Breaking into our consciousness during the last ten to fifteen years, Grüner Veltliner continues to excite and grow in popularity. This is Austria’s most planted grape. Considering how much superb wine is made there, perhaps they are telling us something?
Grüner Veltliner deserves all the praise that it has been given. Not only is it a versatile grape in terms of style but it has tremendous ageing capability, allowing for some tremendous stylistic variations brought on through maturity.
Grüner Veltliner is a very food-friendly wine with a spicy, peppery nose and flavours of lime, peach, quince and honey. It is a grape that ages well and the depth of flavour intensifies with each passing year. Sweet wines and sparkling wines are also produced to great effect. Grüner Veltliner is a welcome partner to many foods that you would not immediately expect to match with a white - it is arguably one of the world's most flexible grapes at the table. Try it with foods you would have considered traditional red wine territory, and heavy reds at that, like Duck Confit or a Beef Roast.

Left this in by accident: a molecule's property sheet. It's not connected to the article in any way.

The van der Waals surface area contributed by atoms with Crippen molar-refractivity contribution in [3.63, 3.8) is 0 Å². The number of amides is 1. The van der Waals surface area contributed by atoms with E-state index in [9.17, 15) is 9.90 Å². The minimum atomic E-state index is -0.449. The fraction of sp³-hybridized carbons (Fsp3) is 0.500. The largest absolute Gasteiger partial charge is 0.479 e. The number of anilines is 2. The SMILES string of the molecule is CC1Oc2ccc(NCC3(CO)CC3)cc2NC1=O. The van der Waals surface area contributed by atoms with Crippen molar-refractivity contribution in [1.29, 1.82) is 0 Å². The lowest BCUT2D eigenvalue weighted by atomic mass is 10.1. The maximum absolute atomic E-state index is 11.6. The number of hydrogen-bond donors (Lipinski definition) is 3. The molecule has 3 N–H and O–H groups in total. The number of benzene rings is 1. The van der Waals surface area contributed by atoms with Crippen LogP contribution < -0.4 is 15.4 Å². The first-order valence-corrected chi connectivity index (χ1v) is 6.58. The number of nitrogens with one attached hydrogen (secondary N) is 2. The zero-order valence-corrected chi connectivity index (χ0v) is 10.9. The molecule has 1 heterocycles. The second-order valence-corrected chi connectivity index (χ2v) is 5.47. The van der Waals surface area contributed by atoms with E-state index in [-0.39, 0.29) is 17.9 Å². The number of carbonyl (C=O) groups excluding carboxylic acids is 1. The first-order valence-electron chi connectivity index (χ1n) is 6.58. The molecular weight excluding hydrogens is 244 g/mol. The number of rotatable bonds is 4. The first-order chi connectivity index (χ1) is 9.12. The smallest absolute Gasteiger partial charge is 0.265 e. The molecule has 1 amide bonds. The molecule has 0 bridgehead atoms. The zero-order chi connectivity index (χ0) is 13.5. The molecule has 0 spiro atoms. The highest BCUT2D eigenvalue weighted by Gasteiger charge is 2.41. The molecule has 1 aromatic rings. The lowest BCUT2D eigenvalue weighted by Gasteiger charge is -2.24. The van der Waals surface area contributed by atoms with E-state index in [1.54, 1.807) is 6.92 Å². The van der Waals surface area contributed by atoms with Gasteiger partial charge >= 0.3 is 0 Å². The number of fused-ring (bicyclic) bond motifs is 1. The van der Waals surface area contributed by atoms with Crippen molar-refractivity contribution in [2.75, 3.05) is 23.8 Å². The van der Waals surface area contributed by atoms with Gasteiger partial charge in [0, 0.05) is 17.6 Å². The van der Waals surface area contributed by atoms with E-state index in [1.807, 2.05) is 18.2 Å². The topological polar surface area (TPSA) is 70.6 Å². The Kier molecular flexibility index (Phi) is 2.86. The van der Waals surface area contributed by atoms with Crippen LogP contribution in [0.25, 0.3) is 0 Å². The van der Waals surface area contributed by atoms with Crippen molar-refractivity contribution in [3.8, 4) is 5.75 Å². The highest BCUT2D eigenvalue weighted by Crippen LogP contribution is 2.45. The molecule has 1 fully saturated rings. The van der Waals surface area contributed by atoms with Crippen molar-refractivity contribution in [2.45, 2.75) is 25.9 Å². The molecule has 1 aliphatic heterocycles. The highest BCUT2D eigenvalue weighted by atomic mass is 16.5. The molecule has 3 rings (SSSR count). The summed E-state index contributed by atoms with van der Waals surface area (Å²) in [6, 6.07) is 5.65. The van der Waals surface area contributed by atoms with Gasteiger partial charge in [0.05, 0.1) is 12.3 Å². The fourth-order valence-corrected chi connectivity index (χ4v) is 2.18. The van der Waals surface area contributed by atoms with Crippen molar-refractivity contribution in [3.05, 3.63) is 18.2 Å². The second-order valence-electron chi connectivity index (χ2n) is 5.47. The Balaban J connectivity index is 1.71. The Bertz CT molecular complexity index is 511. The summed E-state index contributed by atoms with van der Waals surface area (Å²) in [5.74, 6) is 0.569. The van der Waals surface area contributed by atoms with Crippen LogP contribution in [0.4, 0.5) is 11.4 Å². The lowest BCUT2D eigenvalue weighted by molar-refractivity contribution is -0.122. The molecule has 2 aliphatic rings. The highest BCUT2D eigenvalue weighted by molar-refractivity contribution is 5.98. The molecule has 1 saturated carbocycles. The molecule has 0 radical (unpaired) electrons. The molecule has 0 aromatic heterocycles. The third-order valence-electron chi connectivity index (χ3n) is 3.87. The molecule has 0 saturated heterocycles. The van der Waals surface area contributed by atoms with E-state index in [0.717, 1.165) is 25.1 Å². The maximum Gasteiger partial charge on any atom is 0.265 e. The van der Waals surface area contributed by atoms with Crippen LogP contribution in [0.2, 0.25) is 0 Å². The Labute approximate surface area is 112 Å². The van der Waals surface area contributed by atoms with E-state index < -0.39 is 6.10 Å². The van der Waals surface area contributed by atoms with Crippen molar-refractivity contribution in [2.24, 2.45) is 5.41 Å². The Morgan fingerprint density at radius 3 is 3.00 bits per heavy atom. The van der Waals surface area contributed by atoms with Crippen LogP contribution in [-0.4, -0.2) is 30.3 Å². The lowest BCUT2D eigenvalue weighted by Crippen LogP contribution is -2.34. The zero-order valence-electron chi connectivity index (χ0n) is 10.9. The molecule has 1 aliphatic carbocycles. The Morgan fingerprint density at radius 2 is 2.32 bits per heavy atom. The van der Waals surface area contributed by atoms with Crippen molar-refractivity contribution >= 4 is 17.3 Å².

The rest of the world is starting to catch on to Grüner Veltliner with fresh plantings in the New World in the last ten years or so. There are other eastern European countries with a decent amount growing, but Austria still grows twice as much as the rest put together.
When yields are kept low (Grüner Veltliner will produce high yields unless cultivated otherwise) the grape can produce spicy, refreshing wines of high quality. Favourable comparisons to white Burgundy have often been made.
Grüner Veltliner is a cross between Savagnin (Traminer) and an ultra-rare grape named St. Georgener. It is related to Pinot through Savagnin and is not a member of the Veltliner family despite sharing the name.
The serious versions challenge other lofty white wines very effectively, winning at blind and trade tastings and in the hearts and cellars of sommeliers.
So what is Grüner Veltliner like? It is often described as being spicy, with aromas/flavours which include green and yellow apples, freshly ground white pepper, meadow flowers, underripe melon, green vegetables, (green beans and freshly broken pea pods spring to mind), newly mown grass, a flinty minerality and undefined citrussy notes, sort of halfway between lime and grapefruit. Lentils, mustard, and cress are commonly cited. Fruitier examples may show rhubarb and strawberry aromas. Depending on where it's grown, there may also be tropical and stone fruit (peaches, apricots), an earthiness and a mossy/herby/undergrowth smell.